Like a pair of twins, two stars shine prominently in the evening skies in February each year. They are Pollux and Castor in the constellation Gemini the Twins. Pollux, also known as Beta Geminorum, is slightly brighter than Castor. It shines with a golden glow while Castor appears whiter. Pollux is the 18th brightest star in Earth’s night sky.
Pollux and Castor are noticeable for being bright and close together. That’s likely how the early stargazers came to identify them as twins. And it’ll be helpful to you, too, when you’re trying to spot these two stars in our night sky.
Pollux is relatively close to us at 34 light-years away.
You can use the easy-to-see constellation Orion to find Castor and Pollux, as shown on the chart above.
Another way to find them
There are two good ways to find Pollux and Castor. From a Northern Hemisphere location face generally northward to find the Big Dipper asterism in the constellation Ursa Major. Draw an imaginary line diagonally through the bowl of the Big Dipper, from the star Megrez through the star Merak. You are going in the direction opposite to the Big Dipper’s handle.
This line will point to Castor and Pollux.
Science of Pollux
Pollux is classified as a K0 IIIb star. The K0 means that it is somewhat cooler than the sun, with a surface color that is a light yellowish orange. Keep in mind that when you look at a star, its color depends significantly on the sensitivity of your eyes, and that color is difficult to discern for most point sources.
Pollux is just under two times the mass of our sun. It’s almost nine times the diameter of our sun. And it’s about 30 times the sun’s brightness in visible light.
Pollux also pumps out a good bit of energy in non-visible infrared radiation. With all forms of radiation counted, Pollux is about 43 times more energetic than our sun.
A large planet, at least two times the mass of Jupiter, was confirmed for Pollux in 2006. The International Astronomical Union announced a proper name for this planet in 2015: Thestias. At 34 light-years away, Thestias is one of the nearest of the more than 5,500 known exoplanets discovered so far.
Thestias moves around Pollux with a period of about 590 Earth days, which is reminiscent of Mars’ orbital period of 687 days. Thestias moves in a nearly circular orbit around its star.
Why Pollux is Beta
As mentioned above, Pollux is also known as Beta Geminorum. The Greek letter Beta is normally reserved for the 2nd-brightest star in a constellation. But Pollux is brighter than its brother star Castor, which is Gemini’s Alpha star. Being so close together in the sky, Castor and Pollux are easy to compare. If you look, you’ll agree. Pollux is brighter.
It’s possible that one or both stars have altered in brightness since German astronomer Johann Bayer assigned the designation about 300 years ago. Or maybe Bayer sometimes labeled stars in their order of rising times? Castor rises earlier than Pollux as seen from Bayer’s location in Germany. But there’s a geographical dependency here. From some locations south of the equator, Pollux rises first.
Mythology of Pollux and Castor
There is much mythology associated with these two stars, typically only in conjunction with each other. Generally in mythology they are twins. In Greek mythology, Pollux is immortal, the son of Zeus, and Castor is mortal, the son of King Tyndareus of Sparta.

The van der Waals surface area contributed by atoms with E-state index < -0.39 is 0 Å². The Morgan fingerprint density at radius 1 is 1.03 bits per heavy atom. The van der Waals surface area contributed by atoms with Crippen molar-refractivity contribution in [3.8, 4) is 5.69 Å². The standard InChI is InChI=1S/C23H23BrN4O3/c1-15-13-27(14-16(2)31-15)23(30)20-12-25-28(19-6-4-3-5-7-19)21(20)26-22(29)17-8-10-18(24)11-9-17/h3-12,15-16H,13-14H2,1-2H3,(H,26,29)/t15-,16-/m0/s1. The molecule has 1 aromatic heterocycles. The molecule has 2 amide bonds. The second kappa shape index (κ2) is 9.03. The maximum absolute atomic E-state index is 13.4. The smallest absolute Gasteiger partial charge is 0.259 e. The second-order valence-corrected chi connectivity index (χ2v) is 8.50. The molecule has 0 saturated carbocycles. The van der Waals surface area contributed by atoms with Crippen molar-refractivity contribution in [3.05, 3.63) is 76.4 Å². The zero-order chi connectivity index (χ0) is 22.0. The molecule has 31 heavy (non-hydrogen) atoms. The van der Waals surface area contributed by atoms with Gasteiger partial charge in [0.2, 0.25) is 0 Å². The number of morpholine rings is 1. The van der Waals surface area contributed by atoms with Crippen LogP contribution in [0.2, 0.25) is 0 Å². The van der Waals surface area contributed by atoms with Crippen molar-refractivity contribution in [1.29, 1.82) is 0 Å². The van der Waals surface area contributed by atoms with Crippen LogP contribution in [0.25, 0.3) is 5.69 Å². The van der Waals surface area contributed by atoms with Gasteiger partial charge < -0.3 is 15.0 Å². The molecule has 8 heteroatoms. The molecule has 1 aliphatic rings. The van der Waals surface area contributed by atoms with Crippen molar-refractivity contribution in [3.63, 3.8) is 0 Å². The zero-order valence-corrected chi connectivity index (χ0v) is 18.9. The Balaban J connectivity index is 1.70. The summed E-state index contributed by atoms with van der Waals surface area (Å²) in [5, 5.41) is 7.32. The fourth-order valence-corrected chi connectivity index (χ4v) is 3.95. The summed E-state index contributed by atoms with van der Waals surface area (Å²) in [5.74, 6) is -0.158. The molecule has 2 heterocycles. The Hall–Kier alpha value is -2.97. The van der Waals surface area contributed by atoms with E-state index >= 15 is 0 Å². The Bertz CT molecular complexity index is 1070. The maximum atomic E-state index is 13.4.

So they were really half-brothers rather than true twins, with a common mother in Queen Leda. Their conception and birth was a complicated and unlikely affair, though, with their mother succumbing to both Zeus (disguised as a swan) and King Tyndareus on the same night. The resulting birth gave us not only Castor and Pollux, but also their sister, Helen of Troy.
Castor and Pollux are later said to have sailed among the Argonauts with Jason in search of the Golden Fleece. By most accounts, Castor was killed in battle and Pollux could not bear to live without him. Pollux begged Zeus to let him die too. Zeus could not grant the gift quite as asked, since Pollux was a god’s son and therefore immortal. But Zeus decreed that Pollux would spend every other day in Olympus with the gods, and the rest of the time in the underworld with his brother.
To honor the brothers’ devotion, Zeus placed their constellation in the sky as a remembrance.
The twin stars in other cultures
While in many cultures they were the Twins, in India they were the Horsemen, and in Phoenicia they were the two gazelles or two kid-goats. Early Christians sometimes called them David and Jonathan, while the early Arabian stargazers knew them as two peacocks.
Perhaps the most unexpected interpretation for the twins (along with the rest of Gemini) was as a “pile of bricks” as reported by Richard Hinckley Allen. Apparently the pile of bricks stood for the foundation of Rome, and in that context Castor and Pollux were associated with Romulus and Remus, the city’s legendary twin founders.
It’s said that in China they were associated with Yin and Yang, the contrasts and complements of life. In all of these cases, they represent two of something.
You’ll see why if you find these two stars in the night sky.
Pollux’s position is RA: 7h 45m 20s, dec: +28° 01′ 35″.
Bottom line: Pollux, aka Beta Geminorum, is the slightly brighter “twin” of Castor in the constellation Gemini the Twins.